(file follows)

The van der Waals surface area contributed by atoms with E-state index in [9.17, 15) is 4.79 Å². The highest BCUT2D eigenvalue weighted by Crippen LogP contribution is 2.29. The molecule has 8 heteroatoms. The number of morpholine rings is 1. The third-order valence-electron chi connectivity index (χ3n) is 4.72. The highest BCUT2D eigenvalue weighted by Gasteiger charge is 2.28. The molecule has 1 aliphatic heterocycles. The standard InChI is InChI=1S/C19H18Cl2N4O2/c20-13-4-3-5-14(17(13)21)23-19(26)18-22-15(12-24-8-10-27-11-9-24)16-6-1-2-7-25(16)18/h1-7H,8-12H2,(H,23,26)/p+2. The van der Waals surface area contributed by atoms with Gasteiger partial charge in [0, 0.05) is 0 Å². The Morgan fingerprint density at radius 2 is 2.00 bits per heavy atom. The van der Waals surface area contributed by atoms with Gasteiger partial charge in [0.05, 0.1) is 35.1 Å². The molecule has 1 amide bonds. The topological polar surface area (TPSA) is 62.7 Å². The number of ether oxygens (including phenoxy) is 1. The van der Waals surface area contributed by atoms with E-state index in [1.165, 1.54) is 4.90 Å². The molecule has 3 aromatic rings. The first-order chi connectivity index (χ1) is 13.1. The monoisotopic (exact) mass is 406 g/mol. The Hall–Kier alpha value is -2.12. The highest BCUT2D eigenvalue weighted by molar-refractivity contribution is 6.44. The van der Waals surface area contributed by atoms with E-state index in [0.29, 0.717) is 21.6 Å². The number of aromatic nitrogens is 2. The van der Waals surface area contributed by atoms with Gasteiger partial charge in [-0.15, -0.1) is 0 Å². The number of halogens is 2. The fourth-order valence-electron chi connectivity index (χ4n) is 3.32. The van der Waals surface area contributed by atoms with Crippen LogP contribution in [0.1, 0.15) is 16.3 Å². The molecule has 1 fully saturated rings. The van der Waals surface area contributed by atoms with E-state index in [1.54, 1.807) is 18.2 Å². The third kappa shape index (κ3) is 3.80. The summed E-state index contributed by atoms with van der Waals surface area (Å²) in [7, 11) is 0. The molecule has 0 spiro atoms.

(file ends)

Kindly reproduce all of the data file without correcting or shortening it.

The van der Waals surface area contributed by atoms with E-state index in [9.17, 15) is 4.79 Å². The highest BCUT2D eigenvalue weighted by Crippen LogP contribution is 2.29. The molecule has 8 heteroatoms. The number of morpholine rings is 1. The third-order valence-electron chi connectivity index (χ3n) is 4.72. The highest BCUT2D eigenvalue weighted by Gasteiger charge is 2.28. The molecule has 1 aliphatic heterocycles. The standard InChI is InChI=1S/C19H18Cl2N4O2/c20-13-4-3-5-14(17(13)21)23-19(26)18-22-15(12-24-8-10-27-11-9-24)16-6-1-2-7-25(16)18/h1-7H,8-12H2,(H,23,26)/p+2. The van der Waals surface area contributed by atoms with Gasteiger partial charge in [0, 0.05) is 0 Å². The Morgan fingerprint density at radius 2 is 2.00 bits per heavy atom. The van der Waals surface area contributed by atoms with Gasteiger partial charge in [0.05, 0.1) is 35.1 Å². The molecule has 1 amide bonds. The topological polar surface area (TPSA) is 62.7 Å². The number of ether oxygens (including phenoxy) is 1. The van der Waals surface area contributed by atoms with E-state index in [1.165, 1.54) is 4.90 Å². The molecule has 3 aromatic rings. The first-order chi connectivity index (χ1) is 13.1. The monoisotopic (exact) mass is 406 g/mol. The Hall–Kier alpha value is -2.12. The highest BCUT2D eigenvalue weighted by molar-refractivity contribution is 6.44. The van der Waals surface area contributed by atoms with E-state index in [0.29, 0.717) is 21.6 Å². The number of aromatic nitrogens is 2. The van der Waals surface area contributed by atoms with Gasteiger partial charge in [-0.15, -0.1) is 0 Å². The number of halogens is 2. The fourth-order valence-electron chi connectivity index (χ4n) is 3.32. The van der Waals surface area contributed by atoms with Crippen LogP contribution in [0.1, 0.15) is 16.3 Å². The molecule has 1 fully saturated rings. The van der Waals surface area contributed by atoms with E-state index in [1.54, 1.807) is 18.2 Å². The third kappa shape index (κ3) is 3.80. The summed E-state index contributed by atoms with van der Waals surface area (Å²) in [7, 11) is 0. The molecule has 0 spiro atoms.